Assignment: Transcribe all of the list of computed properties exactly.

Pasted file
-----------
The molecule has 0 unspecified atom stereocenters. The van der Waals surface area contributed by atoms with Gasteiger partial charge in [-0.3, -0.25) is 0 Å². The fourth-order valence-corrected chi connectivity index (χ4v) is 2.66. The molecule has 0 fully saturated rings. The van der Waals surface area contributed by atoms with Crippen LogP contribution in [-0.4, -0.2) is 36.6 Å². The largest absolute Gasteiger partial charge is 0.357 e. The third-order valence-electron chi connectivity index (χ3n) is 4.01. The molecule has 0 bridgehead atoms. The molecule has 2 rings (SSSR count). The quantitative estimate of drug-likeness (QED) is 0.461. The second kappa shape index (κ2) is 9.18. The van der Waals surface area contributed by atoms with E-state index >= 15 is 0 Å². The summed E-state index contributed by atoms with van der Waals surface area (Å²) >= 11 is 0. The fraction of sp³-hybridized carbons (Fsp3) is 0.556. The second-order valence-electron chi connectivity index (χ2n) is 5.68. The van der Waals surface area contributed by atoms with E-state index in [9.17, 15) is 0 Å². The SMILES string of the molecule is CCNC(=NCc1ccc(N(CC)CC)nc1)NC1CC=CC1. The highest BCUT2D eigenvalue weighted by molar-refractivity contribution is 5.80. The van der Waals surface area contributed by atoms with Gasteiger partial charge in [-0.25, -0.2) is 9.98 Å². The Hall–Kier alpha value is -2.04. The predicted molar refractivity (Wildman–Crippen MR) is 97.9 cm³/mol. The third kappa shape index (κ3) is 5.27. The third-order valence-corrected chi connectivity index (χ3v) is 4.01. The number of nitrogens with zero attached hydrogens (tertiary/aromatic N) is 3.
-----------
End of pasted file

The molecule has 0 unspecified atom stereocenters. The van der Waals surface area contributed by atoms with Gasteiger partial charge in [-0.3, -0.25) is 0 Å². The fourth-order valence-corrected chi connectivity index (χ4v) is 2.66. The molecule has 0 fully saturated rings. The van der Waals surface area contributed by atoms with Crippen LogP contribution in [-0.4, -0.2) is 36.6 Å². The largest absolute Gasteiger partial charge is 0.357 e. The third-order valence-electron chi connectivity index (χ3n) is 4.01. The molecule has 0 bridgehead atoms. The molecule has 2 rings (SSSR count). The quantitative estimate of drug-likeness (QED) is 0.461. The second kappa shape index (κ2) is 9.18. The van der Waals surface area contributed by atoms with E-state index >= 15 is 0 Å². The summed E-state index contributed by atoms with van der Waals surface area (Å²) >= 11 is 0. The fraction of sp³-hybridized carbons (Fsp3) is 0.556. The second-order valence-electron chi connectivity index (χ2n) is 5.68. The van der Waals surface area contributed by atoms with E-state index in [9.17, 15) is 0 Å². The SMILES string of the molecule is CCNC(=NCc1ccc(N(CC)CC)nc1)NC1CC=CC1. The highest BCUT2D eigenvalue weighted by molar-refractivity contribution is 5.80. The van der Waals surface area contributed by atoms with Gasteiger partial charge in [-0.25, -0.2) is 9.98 Å². The Hall–Kier alpha value is -2.04. The predicted molar refractivity (Wildman–Crippen MR) is 97.9 cm³/mol. The third kappa shape index (κ3) is 5.27. The third-order valence-corrected chi connectivity index (χ3v) is 4.01. The number of nitrogens with zero attached hydrogens (tertiary/aromatic N) is 3.